Nearly 90 Elephant Carcasses Found Near Botswana Wildlife Sanctuary in Africa

Almost 90 elephant carcasses were found near a wildlife sanctuary in Botswana in what the founder of Elephants Without Borders, a conservationist organization, said was one of the largest number he'd seen or read about anywhere in Africa.

Elephants Without Borders conducted an aerial survey, which found that 87 elephants had been poached in just a few months, according to the BBC. Poachers targeted the elephants predominantly for their tusks, which were valued for their ivory and sold on the black market.

"I'm shocked, I'm completely astounded," Mike Chase, the founder of Elephants Without Borders, told the BBC. "The scale of elephant poaching is by far the largest I've seen or read about anywhere in Africa to date."

The elephants were mainly found close to the Okavango Delta wildlife sanctuary and, since the 2018 aerial survey was only halfway completed, Chase told the BBC that his organization expected the number would likely increase. A "fresh carcass," like the 87 that were recently found, is an animal that has been killed within three months.

In May, Botswana disarmed its anti-poaching unit and Chase wrote on the Elephants Without Borders website that in June members of parliament passed a motion to lift the ban on hunting elephants. Supporters of ending the ban said it was necessary because the population had increased, there were problems with human-wildlife conflict and there were fewer benefits from tourism.

Chase wrote to President Mokgweetsi Eric Keabetswe Masisi in July asking for a "swift response" to the illegal wildlife trafficking that was being conducted in Botswana. After receiving an unsatisfactory response from Major General Otisitswe Tiroyamodimo, director of the DWNP, The South African reported Chase wrote back saying it was difficult to see how authorities were issuing any kind of response.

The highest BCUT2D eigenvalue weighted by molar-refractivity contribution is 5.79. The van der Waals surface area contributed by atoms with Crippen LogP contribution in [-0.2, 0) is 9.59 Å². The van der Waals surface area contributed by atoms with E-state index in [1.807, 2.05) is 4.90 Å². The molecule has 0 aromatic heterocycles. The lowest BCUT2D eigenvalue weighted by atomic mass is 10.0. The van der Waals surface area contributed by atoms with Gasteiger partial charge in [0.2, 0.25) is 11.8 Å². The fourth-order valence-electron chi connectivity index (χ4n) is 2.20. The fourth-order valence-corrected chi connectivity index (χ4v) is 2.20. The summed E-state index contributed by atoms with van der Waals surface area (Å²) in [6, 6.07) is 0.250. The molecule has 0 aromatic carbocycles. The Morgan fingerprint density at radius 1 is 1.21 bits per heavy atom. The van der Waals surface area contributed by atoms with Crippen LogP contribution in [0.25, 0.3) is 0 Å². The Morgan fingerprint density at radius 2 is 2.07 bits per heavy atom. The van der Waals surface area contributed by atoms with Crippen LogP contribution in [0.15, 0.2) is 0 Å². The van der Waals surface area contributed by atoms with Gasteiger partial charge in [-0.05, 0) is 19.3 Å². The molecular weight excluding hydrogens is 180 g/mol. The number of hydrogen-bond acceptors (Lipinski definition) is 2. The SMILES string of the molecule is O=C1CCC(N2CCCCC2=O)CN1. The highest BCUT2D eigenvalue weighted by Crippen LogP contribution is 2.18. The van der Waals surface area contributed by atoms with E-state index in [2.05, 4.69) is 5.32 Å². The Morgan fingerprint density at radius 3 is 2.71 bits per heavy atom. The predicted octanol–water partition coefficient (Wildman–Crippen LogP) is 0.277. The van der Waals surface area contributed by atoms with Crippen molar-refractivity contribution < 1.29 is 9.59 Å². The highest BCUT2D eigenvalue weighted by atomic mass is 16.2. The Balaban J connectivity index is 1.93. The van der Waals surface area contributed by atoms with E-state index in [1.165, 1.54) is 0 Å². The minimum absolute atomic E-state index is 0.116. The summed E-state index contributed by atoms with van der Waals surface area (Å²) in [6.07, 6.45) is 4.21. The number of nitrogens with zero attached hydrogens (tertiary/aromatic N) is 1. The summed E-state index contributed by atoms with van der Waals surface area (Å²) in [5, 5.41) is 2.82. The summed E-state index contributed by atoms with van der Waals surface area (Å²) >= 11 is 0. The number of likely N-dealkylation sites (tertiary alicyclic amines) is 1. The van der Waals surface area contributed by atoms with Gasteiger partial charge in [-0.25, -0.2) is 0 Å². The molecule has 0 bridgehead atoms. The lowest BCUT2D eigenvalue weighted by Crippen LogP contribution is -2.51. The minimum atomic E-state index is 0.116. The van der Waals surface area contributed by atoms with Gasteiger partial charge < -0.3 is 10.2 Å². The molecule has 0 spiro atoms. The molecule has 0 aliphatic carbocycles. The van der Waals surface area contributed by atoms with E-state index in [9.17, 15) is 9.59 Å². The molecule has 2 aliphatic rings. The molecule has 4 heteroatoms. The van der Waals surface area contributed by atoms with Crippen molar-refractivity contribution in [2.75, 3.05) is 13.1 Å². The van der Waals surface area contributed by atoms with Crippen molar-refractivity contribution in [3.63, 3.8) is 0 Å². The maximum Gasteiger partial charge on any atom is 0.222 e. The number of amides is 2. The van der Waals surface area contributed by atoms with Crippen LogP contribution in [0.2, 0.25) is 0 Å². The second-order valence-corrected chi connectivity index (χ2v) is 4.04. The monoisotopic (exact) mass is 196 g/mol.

"At what stage do we pull our heads out of the sand and admit we have an elephant poaching problem and do something to stop it?" he wrote.

Elephants are pictured at the Voi Wildlife Lodge in Tsavo East, Kenya, on August 22, 2018. A 2018 aerial survey of Botswana has already identified 87 elephants that have been killed by poachers. SIMON MAINA/AFP/Getty Images

Tracking devices have shown elephants from Angola, Namibia and Zambia coming into Botswana, where elephants have largely been safe, and staying within its borders, according to the BBC.

Now, Chase explained that hunters were coming into Botswana, and he called it "open season for poachers," posing a danger to the 130,000 elephants remaining in the country.

"People did warn us of an impending poaching problem, and we thought we were prepared for it," Chase said. "Clearly we need to be doing more to stop the scale of what we are recording on our survey."

An ivory demand is fueling the poaching of elephants, according to the World Wildlife Fund (WWF). Along with decimating the elephant population, the WWF wrote that the trafficking of the parts undermines the rule of law and adds to corruption and stabilization.

As many as 35,000 African elephants are killed each year, the African Wildlife Foundation reported, and Ivory can be sold for as much as $1,000 on the black market. It's often carved into jewelry, utensils, religious figurines and trinkets.

The survey is expected to be completed by October, according to the South African, and the number of fresh carcasses has already surpassed the total number of carcasses found in 2014's survey.